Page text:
Price-sensitivity, stagnating domestic demand, high raw materials and personnel costs and more intense competition in manufacturing and trading were the market conditions for fresh food in 2015. Despite the stable economy and domestic demand, the situation is described as tense. Weak overall value growth and a small increase in the price of fresh food demonstrate the difficult situation due to market saturation. Fresh food in Germany continued to reach a state of immobility, allowing little leeway for change. With the relative saturation of fresh food, new market trends are crucial. The main two areas for growth remain organic and regional products, but with estimated overall shares of 6 percent for organic and 10 percent for regional, growth is limited.
Regionality is more of a driver of growth than organic, since many German customers are aware of regionality as a key part of “conscious shopping”, which is the basis for a healthier lifestyle. If they can choose between organic bananas from Brazil or non-organic apples from their region, they are most likely to buy the regional alternative, since plastic packaging and long transportation distances for organic food have entered the public consciousness. Innovation in terms of packaging suitable for single households, smaller portions and convenience also performed well in 2015. Discounters sees a strong performance, but continues to battle with supermarkets. By international comparison, the share of discounters in Germany, with a 47 percent retail volume share in 2015, is very high. Due to strong price-sensitivity, supermarkets such as Rewe and Edeka continued their marketing strategies and increased the presence of their private label brands in fresh food categories, in direct competition to discounters such as Aldi and Lidl.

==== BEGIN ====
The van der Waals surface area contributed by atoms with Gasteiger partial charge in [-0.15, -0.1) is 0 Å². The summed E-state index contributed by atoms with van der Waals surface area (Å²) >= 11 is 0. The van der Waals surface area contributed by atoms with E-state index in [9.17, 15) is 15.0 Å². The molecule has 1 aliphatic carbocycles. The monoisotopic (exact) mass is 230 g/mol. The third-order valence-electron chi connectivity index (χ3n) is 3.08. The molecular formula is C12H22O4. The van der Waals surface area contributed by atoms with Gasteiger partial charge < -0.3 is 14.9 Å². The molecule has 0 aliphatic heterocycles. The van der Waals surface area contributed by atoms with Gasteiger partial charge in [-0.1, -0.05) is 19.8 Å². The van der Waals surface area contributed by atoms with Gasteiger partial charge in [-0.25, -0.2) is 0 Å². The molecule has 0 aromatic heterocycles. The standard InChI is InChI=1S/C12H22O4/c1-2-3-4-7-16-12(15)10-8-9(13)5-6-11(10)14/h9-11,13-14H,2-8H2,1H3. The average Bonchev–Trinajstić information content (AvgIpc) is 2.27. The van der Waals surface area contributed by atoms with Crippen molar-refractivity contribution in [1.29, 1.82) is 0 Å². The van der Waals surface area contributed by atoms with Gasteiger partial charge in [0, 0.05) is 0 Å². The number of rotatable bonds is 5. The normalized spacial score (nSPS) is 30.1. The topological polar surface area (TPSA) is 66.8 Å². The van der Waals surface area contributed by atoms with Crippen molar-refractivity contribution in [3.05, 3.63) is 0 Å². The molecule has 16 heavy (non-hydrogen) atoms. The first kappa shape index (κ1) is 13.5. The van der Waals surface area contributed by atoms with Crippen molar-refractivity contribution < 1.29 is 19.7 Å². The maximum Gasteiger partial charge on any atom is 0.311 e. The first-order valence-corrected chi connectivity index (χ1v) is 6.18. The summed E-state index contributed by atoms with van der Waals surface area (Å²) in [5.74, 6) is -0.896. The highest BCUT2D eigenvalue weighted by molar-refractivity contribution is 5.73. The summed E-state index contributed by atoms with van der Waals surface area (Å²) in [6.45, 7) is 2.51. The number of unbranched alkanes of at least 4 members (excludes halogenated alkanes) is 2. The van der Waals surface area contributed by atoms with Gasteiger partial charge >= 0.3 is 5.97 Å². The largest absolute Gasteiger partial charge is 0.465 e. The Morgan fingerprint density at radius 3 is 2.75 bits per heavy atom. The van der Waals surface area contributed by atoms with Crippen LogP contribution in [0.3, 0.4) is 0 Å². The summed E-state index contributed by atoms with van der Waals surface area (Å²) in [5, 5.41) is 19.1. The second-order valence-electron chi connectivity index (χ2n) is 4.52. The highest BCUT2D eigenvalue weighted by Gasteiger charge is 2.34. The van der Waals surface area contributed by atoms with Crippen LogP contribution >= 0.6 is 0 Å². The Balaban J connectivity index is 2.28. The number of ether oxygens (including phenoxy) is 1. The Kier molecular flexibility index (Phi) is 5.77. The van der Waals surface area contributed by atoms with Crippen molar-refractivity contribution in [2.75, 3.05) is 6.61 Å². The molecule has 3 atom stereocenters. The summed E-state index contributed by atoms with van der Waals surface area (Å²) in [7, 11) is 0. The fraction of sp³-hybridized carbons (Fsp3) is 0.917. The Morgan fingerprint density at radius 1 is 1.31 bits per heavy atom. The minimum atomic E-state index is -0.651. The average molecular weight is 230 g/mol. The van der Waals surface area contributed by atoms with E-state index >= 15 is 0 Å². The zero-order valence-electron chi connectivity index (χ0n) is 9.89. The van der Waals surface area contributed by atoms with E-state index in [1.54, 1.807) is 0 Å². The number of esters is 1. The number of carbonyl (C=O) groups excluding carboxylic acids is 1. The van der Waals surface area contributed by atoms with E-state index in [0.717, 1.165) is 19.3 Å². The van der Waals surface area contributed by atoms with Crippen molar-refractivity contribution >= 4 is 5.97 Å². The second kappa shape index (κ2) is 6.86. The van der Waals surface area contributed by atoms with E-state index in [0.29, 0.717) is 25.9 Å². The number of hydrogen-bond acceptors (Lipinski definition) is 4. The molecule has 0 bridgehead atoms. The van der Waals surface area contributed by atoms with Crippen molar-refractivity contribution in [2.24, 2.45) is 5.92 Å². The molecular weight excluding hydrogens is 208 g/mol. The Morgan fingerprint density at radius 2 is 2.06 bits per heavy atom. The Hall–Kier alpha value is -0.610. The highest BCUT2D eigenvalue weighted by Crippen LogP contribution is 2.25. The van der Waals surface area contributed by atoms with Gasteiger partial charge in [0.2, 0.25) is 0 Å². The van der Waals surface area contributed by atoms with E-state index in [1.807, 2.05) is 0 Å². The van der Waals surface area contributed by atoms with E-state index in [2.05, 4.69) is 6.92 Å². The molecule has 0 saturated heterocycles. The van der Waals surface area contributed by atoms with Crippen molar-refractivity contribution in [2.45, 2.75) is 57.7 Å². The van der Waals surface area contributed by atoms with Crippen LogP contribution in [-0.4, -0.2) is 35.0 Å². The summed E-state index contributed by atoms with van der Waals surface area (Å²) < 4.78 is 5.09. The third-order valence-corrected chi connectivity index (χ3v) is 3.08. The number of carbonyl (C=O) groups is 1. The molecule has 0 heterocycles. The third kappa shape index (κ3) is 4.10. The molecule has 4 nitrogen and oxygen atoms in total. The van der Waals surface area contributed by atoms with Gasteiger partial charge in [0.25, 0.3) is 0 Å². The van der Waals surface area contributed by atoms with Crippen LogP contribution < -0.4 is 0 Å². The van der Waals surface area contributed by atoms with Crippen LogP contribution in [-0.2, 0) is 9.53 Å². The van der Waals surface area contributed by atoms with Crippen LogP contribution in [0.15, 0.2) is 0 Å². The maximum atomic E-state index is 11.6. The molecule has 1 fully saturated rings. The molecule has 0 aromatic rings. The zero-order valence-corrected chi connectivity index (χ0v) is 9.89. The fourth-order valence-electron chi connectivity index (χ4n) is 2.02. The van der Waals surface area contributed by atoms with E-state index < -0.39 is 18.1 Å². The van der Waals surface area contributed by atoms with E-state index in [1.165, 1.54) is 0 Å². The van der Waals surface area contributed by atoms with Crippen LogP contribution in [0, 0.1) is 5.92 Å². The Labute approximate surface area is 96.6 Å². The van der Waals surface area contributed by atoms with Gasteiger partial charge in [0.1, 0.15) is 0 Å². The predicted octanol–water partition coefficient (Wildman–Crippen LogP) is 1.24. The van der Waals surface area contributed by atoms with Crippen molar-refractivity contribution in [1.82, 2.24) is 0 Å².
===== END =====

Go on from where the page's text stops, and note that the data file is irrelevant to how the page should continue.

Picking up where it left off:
“Innovation in terms of packaging suitable for single households, smaller portions and convenience also performed well in 2015”
In turn, discounters placed more branded products on their shelves. The role of weekly markets as a source for fresh food remains important, according to trade press, and 43 percent of Germans state that they buy regional and organic products, preferably at market stalls. Supermarkets are taking the trend of conscious and healthy eating into their sales concept: goods marketed as regional, organic and fair trade and the expansion of their fresh food departments aim to provide a convenient alternative to time-intensive Saturday morning shopping at weekly markets. Specialty shops for Turkish and Arab food are popular in big urban communities, since they offer foods which are not available in discounters or supermarkets. The German economy remains stable, and some Germans are willing to pay more for good-quality fresh food. General expenditure increased above-average in 2015, which was not entirely due to the weak overall price increase. People shopped for better-quality food from time-to-time for a treat, but daily fresh food remained very price-sensitive. As a result of the constant trend towards healthier lifestyles in German society, Germans know that quality has a certain price, and they are willing to accept this to optimize their daily routine. The credibility of producers and the availability of products are also crucial. 74 percent of Germans state that they are willing to pay more for better quality, according to trade press, and many of them would actually do so if the credibility of the company and also the availability of products encouraged them to do so.